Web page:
FIG. 4 is a schematic diagram of the interrupt and clock start circuity.

FIG. 5 is a timing diagram illustrating the various signals and their correlation in the stop clock inhibit mode.

FIG. 6 is a timing diagram illustrating the timing signals and their correlation in the predetermined time interval inhibit mode.

DETAILED DESCRIPTION OF THE DRAWINGS

Referring first to FIG. 1, a microprocessor based implantable system of the prior art is illustrated. In this system, a microprocessor 10 is driven by an external clock 12, but only when awakened from a "sleep" mode. The timing signal from the external clock 12 is divided into a plurality of frequencies F1, F2, . . . FN by a clock divider 14 for driving a plurality of timers designated by block 16. Upon the timers timing out, or the detection of an asynchronous event, or other external interrupts such as telemetry interrupts, detected by an interrupt/wake up control logic unit 18, the microprocessor 10 is triggered to "wake up" from the "sleep" mode to a "run" mode.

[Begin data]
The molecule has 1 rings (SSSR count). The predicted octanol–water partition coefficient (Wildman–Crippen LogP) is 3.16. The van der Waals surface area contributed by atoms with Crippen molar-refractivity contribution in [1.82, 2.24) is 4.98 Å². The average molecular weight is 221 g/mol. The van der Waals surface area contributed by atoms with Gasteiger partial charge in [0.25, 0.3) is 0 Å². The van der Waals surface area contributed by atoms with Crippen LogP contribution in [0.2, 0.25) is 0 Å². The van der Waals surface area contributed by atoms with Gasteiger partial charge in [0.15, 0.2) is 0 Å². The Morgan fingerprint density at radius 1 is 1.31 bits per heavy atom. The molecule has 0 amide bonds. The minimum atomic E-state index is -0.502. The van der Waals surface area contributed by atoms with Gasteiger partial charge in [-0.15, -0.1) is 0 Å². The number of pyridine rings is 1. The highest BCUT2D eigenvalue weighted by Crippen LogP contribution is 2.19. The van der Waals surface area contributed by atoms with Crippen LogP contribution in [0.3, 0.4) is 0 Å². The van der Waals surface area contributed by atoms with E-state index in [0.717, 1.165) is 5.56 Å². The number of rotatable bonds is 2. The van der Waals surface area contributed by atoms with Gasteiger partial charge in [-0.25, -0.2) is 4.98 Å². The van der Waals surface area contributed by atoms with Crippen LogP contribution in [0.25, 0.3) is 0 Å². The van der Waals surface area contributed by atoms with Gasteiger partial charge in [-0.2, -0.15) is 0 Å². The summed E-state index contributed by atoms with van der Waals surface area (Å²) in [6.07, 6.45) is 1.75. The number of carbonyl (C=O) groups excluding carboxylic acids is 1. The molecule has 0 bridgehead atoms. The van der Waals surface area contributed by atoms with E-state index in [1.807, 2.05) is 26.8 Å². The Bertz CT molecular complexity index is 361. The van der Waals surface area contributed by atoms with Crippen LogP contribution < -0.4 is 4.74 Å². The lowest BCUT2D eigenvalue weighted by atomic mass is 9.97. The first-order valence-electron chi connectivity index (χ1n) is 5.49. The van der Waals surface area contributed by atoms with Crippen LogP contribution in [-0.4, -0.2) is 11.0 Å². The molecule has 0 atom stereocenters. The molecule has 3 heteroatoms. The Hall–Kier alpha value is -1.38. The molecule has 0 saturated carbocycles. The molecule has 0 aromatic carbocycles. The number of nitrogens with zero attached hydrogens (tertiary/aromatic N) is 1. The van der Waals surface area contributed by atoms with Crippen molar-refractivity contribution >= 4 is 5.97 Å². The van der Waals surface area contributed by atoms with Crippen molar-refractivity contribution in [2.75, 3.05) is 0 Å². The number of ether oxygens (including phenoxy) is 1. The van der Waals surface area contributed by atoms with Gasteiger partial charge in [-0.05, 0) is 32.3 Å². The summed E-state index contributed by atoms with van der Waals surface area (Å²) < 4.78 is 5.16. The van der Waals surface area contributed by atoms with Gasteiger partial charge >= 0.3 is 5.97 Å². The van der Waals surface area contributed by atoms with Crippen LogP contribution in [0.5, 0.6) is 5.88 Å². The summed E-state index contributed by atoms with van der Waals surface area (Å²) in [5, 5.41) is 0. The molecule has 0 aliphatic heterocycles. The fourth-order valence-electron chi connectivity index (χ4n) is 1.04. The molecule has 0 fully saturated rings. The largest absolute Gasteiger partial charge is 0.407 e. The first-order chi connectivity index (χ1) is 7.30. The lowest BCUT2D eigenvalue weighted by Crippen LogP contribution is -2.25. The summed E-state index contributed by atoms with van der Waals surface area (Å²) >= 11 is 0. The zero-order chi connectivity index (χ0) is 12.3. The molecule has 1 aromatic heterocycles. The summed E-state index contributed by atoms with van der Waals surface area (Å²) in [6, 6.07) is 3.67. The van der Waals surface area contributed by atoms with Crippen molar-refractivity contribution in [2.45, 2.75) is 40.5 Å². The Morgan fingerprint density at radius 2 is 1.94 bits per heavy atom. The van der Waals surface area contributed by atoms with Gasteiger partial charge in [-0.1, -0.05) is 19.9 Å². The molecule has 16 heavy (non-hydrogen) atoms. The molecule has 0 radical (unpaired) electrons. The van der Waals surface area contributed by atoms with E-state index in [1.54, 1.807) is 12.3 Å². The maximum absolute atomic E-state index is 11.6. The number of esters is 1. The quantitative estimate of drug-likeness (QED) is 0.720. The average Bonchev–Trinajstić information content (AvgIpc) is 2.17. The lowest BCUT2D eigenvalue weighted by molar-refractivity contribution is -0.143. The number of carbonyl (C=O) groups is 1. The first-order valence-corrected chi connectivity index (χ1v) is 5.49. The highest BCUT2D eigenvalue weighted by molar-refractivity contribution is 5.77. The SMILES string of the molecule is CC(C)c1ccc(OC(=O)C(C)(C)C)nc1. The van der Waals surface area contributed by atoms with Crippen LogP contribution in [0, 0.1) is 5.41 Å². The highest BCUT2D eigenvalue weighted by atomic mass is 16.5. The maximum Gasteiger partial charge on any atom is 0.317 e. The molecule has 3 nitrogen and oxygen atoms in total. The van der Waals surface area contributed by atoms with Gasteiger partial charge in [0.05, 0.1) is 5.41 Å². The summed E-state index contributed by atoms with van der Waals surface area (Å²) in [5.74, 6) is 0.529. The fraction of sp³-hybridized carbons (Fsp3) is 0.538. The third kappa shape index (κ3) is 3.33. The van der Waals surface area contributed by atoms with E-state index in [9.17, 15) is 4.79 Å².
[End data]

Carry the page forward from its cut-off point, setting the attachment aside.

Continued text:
The microprocessor 10 is of the Motorola type and has a multiplexed address/data bus and address and data strobe signals for demultiplexing.

The disadvantages of this system lie in the single clock arrangement which limits the processing capabilities of the microprocessor 10 and requires additional power to generate the various other frequency clock signals for the timers. Typically, the frequency provided to the microprocessor is lower than that at which the microprocessor is capable of running. As a result, the microprocessor 10 has a limited processing capability and a slower response time to external stimuli. Furthermore, because the external clock frequency (100 kHz) is typically higher than that required by the individual timers, the clock divider 14 must divide the external clock signal to generate the various frequencies required for various timing algorithms, such as a pacing algorithm.